Regulated CRISPR Modules Exploit a Dual Defense Strategy of Restriction and Abortive Infection in a Model of Prokaryote-Phage Coevolution.

Kumar MS, Plotkin JB, Hannenhalli S - PLoS Comput. Biol. (2015)

Qualitative behavior of regulated CRISPR modules.Depending on the activation level of CRISPR activity in free cells (δ), the host to phage protospacer ratio (β), and the CRISPR specific spacer deletion to acquisition rate ratio (GC), regulated CRISPR cassettes can fall in one of the four regimes: no advantage (regime I), advantageous to hosts by offering immune resistance and abortive infections (regime II and IV), or causing host extinction (regime III). Because per-spacer immune rates have been experimentally measured to be high, we do not study its influence specifically here. When CRISPR activity is completely repressed in free cells (δ = 0), regime III vanishes, and regime IV expands into its place. Notice that a low β value corresponds to efficient SND during acquisition process.
© Copyright Policy
Related In: Results  -  Collection

License
Show All Figures
getmorefigures.php?uid=PMC4636164&req=5

pcbi.1004603.g007: Qualitative behavior of regulated CRISPR modules.Depending on the activation level of CRISPR activity in free cells (δ), the host to phage protospacer ratio (β), and the CRISPR specific spacer deletion to acquisition rate ratio (GC), regulated CRISPR cassettes can fall in one of the four regimes: no advantage (regime I), advantageous to hosts by offering immune resistance and abortive infections (regime II and IV), or causing host extinction (regime III). Because per-spacer immune rates have been experimentally measured to be high, we do not study its influence specifically here. When CRISPR activity is completely repressed in free cells (δ = 0), regime III vanishes, and regime IV expands into its place. Notice that a low β value corresponds to efficient SND during acquisition process.
Mentions: In this work, we analyzed the influence of infection-induced activation of CRISPRs and their autoimmunity side effect on prokaryote-phage coevolutionary dynamics. Our model integrates the classical ingredients of the prokaryotic CRISPR immune system, along with aspects of regulation and autoimmunity. Our analysis suggests that CRISPRs exploit both restriction and abortive infection. Moreover, we identified a key constraint that determines the growth advantage associated with CRISPRs as a prokaryotic immune system. As summarized in Fig 7, our model reveals a characteristic four-regime pattern determined principally by three effective parameters: the activation level of CRISPRs in uninfected population, the host to phage protospacer ratio, and spacer deletion to acquisition rate ratio in CRISPRs. In the presence of SND, the host to phage protospacer ratio is close to zero, and CRISPRs operate exclusively by exploiting restriction, while in the absence of SND, they tend to principally exploit the abortive infection route.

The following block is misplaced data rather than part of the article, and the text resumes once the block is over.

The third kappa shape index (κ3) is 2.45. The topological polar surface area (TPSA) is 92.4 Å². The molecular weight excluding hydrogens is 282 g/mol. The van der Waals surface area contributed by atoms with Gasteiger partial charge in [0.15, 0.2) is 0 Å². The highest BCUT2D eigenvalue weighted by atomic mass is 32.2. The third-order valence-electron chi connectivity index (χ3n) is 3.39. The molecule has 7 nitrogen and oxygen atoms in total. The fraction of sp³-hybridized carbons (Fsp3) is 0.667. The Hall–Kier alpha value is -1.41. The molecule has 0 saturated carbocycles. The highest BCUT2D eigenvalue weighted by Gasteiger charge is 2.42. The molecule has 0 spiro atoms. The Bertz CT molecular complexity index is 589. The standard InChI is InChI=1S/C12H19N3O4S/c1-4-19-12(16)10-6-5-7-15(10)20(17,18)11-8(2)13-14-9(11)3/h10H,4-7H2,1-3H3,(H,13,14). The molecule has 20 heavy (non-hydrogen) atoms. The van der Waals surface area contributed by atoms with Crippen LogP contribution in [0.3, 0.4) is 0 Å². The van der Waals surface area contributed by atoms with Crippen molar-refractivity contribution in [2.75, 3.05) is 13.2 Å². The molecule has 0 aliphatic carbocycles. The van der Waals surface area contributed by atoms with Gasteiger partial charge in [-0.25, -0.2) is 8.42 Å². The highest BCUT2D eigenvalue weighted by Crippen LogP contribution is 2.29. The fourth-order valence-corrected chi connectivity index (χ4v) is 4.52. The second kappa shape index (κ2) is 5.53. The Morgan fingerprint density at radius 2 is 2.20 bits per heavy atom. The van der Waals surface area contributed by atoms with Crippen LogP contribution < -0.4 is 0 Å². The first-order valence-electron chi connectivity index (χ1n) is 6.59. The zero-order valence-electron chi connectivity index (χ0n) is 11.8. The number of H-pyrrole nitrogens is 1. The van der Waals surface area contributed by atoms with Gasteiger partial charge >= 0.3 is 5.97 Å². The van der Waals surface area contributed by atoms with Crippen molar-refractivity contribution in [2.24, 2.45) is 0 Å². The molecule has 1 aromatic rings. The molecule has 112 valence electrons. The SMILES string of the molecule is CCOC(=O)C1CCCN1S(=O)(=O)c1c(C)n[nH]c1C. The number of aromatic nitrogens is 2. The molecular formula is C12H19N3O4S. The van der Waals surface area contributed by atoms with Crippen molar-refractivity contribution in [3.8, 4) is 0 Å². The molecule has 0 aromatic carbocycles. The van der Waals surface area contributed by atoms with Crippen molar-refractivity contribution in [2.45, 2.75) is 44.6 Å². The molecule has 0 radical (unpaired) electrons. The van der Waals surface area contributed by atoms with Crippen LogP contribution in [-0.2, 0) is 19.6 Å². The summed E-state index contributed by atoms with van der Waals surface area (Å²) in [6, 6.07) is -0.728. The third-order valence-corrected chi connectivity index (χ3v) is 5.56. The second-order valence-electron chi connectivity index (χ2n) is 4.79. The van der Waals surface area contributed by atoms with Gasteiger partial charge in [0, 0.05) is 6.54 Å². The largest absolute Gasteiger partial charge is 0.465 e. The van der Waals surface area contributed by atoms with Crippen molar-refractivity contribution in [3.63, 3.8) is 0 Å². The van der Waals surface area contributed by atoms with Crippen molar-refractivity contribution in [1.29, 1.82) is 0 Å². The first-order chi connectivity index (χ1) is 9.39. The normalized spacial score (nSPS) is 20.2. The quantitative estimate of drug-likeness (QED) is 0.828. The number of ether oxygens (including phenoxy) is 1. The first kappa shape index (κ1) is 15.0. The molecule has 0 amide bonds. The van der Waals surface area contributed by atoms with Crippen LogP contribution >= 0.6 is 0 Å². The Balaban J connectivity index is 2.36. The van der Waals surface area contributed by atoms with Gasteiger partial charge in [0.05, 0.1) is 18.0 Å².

Bottom Line: CRISPRs offer adaptive immunity in prokaryotes by acquiring genomic fragments from infecting phage and subsequently exploiting them for phage restriction via an RNAi-like mechanism.Our analyses reveal two striking characteristics of the CRISPR defense strategy: that both restriction and abortive infections operate during coevolution with phages, driving phages to much lower densities than possible with restriction alone, and that CRISPR maintenance is determined by a key dimensionless combination of parameters, which upper bounds the activation level of CRISPRs in uninfected populations.More generally, we exploit numerical simulations to delineate four regimes of CRISPR dynamics in terms of its host, kinetic, and regulatory parameters.

View Article: PubMed Central - PubMed

Affiliation: Graduate Program in Bioinformatics, University of Maryland, College Park, Maryland, United States of America.

ABSTRACT
CRISPRs offer adaptive immunity in prokaryotes by acquiring genomic fragments from infecting phage and subsequently exploiting them for phage restriction via an RNAi-like mechanism. Here, we develop and analyze a dynamical model of CRISPR-mediated prokaryote-phage coevolution that incorporates classical CRISPR kinetics along with the recently discovered infection-induced activation and autoimmunity side effects. Our analyses reveal two striking characteristics of the CRISPR defense strategy: that both restriction and abortive infections operate during coevolution with phages, driving phages to much lower densities than possible with restriction alone, and that CRISPR maintenance is determined by a key dimensionless combination of parameters, which upper bounds the activation level of CRISPRs in uninfected populations. We contrast these qualitative observations with experimental data on CRISPR kinetics, which offer insight into the spacer deletion mechanism and the observed low CRISPR prevalence in clinical isolates. More generally, we exploit numerical simulations to delineate four regimes of CRISPR dynamics in terms of its host, kinetic, and regulatory parameters.

No MeSH data available.


Related in: MedlinePlus